Justice Gorsuch and Waiving Chevron

The Supreme Court has denied certiorari in Guedes v. Bureau of Alcohol, Tobacco, Firearms & Explosives, also known as the bumpstocks case. The D.C. Circuit relied on Chevron deference in upholding the regulations banning bumpstocks. In a statement respecting the denial of certiorari, Justice Gorsuch objected to the D.C. Circuit’s...

Deferenders* to the Rescue

Last week, Aaron Nielson and I posted on SSRN our forthcoming article, Narrowing Chevron‘s Domain, 70 Duke L.J. (forthcoming 2021). Skeptical that the Supreme Court actually will overturn Chevron deference (its rhetoric notwithstanding), we wanted to think carefully about how the Court might curtail Chevron‘s scope to mitigate some of...

Justice Thomas, Brand X, and Baldwin

The Internet and academia are abuzz about Justice Thomas’s dissent from the Supreme Court’s denial of certiorari in Baldwin v. United States. Specifically, Justice Thomas called upon the Supreme Court to reconsider its 2005 decision in National Cable & Telecommunications Ass’n v. Brand X Internet Services. The Court in Brand...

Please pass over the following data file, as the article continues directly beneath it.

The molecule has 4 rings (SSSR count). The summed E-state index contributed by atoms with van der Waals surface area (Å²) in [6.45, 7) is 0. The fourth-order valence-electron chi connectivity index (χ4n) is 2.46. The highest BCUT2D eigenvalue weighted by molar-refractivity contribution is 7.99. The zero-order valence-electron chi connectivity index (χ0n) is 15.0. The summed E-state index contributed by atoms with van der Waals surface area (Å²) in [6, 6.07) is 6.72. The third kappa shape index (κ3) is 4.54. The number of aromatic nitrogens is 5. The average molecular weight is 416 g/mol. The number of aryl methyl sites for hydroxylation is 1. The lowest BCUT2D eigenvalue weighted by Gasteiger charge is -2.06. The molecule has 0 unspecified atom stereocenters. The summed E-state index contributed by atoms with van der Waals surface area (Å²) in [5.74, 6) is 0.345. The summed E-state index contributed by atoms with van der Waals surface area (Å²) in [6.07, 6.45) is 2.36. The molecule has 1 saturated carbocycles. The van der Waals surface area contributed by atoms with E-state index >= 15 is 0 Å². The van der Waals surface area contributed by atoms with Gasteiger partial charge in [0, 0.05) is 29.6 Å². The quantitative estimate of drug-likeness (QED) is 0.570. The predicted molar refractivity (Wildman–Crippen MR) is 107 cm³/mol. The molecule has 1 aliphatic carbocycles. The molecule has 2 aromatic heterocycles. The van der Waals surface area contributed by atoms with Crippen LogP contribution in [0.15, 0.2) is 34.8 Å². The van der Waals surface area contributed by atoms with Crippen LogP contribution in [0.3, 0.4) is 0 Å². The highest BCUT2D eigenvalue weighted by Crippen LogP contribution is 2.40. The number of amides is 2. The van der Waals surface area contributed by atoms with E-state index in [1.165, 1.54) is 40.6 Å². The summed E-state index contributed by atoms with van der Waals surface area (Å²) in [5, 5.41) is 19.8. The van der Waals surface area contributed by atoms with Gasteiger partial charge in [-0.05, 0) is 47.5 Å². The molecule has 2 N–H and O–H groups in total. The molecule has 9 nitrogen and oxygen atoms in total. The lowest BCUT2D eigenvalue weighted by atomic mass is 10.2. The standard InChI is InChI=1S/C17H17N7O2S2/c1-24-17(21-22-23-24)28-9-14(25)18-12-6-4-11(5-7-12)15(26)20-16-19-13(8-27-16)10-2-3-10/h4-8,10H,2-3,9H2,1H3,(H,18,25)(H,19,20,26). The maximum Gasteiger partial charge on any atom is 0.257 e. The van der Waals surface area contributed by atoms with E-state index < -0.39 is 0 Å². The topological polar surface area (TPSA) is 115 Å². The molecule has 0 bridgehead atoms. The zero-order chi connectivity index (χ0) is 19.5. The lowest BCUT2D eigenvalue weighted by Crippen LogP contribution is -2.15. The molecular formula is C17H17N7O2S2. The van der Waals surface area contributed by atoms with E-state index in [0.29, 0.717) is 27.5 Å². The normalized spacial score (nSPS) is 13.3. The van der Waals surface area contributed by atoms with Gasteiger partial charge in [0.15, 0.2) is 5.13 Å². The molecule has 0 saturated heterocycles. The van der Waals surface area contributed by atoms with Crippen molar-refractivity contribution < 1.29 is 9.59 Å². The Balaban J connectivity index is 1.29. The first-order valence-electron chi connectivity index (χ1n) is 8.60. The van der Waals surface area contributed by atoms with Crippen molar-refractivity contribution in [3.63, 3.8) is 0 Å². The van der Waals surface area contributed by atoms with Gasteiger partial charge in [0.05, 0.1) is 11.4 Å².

Tax and United States v. Gamble

Continuing with the fifth of my series of posts on the tax implications of recent non-tax Supreme Court decisions: Although United States v. Gamble less directly implicates tax administration than the other cases discussed in this series of posts, I nevertheless think it warrants a mention. Gamble was not an...

Tax and Lucia v. SEC

Continuing with the fourth of my series of posts on the tax implications of recent non-tax Supreme Court decisions: Let me mention a case from the 2017 term: Lucia v. Securities & Exchange Commission. In Lucia, the Court held that SEC administrative law judges are officers of the United States....

Tax and Gundy v. United States

Continuing with the third of my series of posts on the tax implications of recent non-tax Supreme Court decisions: Another high-profile case from the last Supreme Court term is Gundy v. United States.  In Gundy, the Court seemingly came within a hair’s breadth of overturning decades of nondelegation jurisprudence and replacing...

Tax & Kisor v. Wilkie

Continuing with the second of my series of posts on the tax implications of recent SCOTUS decisions: One high-profile Supreme Court decision this year was Kisor v. Wilkie.  As I noted in a post a few days ago, the Court in Kisor retained the Auer deference standard for agency regulatory...